(Reuters) – The Canadian health regulator said on Friday it will keep importing U.S.-based Kaleo Inc’s epinephrine auto-injectors and expects adequate supply of the devices in the country over the coming months.
Health Canada’s announcement comes after Pfizer Inc, that makes Mylan NV’s EpiPen, notified the regulator that a shortage of the 0.3 mg dose of the emergency allergy shots may lead to temporary supply constraints in Canada.
The supply of EpiPen Jr, or the 0.15 mg dose, is not affected by this shortage, Health Canada said.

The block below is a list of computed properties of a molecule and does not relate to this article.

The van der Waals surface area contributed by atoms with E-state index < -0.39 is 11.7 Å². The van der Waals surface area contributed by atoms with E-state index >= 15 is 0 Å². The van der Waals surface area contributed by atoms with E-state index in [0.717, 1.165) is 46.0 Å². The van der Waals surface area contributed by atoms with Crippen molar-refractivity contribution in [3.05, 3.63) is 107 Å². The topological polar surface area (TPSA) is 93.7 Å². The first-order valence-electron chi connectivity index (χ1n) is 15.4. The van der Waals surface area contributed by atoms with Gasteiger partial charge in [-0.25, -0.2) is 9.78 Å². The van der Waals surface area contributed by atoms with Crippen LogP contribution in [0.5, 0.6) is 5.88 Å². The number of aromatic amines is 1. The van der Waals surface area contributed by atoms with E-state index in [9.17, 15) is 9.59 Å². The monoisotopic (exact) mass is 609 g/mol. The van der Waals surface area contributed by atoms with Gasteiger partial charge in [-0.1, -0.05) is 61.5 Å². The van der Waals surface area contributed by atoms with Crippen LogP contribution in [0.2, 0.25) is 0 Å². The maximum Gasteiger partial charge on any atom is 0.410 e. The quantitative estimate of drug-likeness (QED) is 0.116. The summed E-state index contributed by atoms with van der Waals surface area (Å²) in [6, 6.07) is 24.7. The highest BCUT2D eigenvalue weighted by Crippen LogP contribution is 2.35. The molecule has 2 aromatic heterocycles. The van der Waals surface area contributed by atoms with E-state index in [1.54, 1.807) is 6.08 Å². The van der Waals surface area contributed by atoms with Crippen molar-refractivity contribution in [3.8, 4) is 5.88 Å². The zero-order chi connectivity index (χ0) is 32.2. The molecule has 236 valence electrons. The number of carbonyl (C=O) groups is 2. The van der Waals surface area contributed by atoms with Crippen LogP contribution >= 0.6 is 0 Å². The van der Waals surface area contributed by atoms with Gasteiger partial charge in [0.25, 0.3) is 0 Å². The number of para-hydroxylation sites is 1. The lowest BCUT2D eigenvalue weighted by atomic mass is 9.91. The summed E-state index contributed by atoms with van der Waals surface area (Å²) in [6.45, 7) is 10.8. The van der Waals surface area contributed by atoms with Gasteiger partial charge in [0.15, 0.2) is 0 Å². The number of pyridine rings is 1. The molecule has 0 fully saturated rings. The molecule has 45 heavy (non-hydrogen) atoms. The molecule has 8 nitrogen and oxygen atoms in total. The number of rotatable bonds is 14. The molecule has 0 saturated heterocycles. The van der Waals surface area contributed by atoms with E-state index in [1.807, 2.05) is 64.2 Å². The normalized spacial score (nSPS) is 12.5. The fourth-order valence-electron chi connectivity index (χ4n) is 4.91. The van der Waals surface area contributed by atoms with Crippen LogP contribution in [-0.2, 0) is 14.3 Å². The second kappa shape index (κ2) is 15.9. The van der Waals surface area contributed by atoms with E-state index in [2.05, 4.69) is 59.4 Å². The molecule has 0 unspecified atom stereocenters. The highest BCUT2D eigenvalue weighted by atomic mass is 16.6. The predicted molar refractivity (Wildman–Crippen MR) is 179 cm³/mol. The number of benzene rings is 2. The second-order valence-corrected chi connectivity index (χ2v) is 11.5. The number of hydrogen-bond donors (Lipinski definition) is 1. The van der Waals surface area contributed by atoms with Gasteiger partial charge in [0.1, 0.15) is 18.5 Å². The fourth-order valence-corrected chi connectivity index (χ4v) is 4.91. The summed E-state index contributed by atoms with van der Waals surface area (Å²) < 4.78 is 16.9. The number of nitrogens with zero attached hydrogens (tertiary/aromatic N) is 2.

There has been a shortage of EpiPens in the United States, Europe and Canada, mainly hit by a series of manufacturing delays at Pfizer’s Meridian Medical unit that produces all EpiPens sold globally at a single plant near St. Louis.
The device, used to deliver a dose of epinephrine in the event of severe allergic reactions to triggers such as peanuts or bee-stings, has remained on the U.S. Food and Drug Administration’s list of drugs in shortage for more than a year.
Last week, Novartis AG said it would make its generic pre-filled epinephrine shots immediately available in U.S. pharmacies, while Walgreens Boots Alliance Inc expanded its partnership with Kaleo to offer an additional dose of the emergency allergy shot Auvi-Q.
Reporting by Saumya Sibi Joseph in Bengaluru; Editing by Shailesh Kuber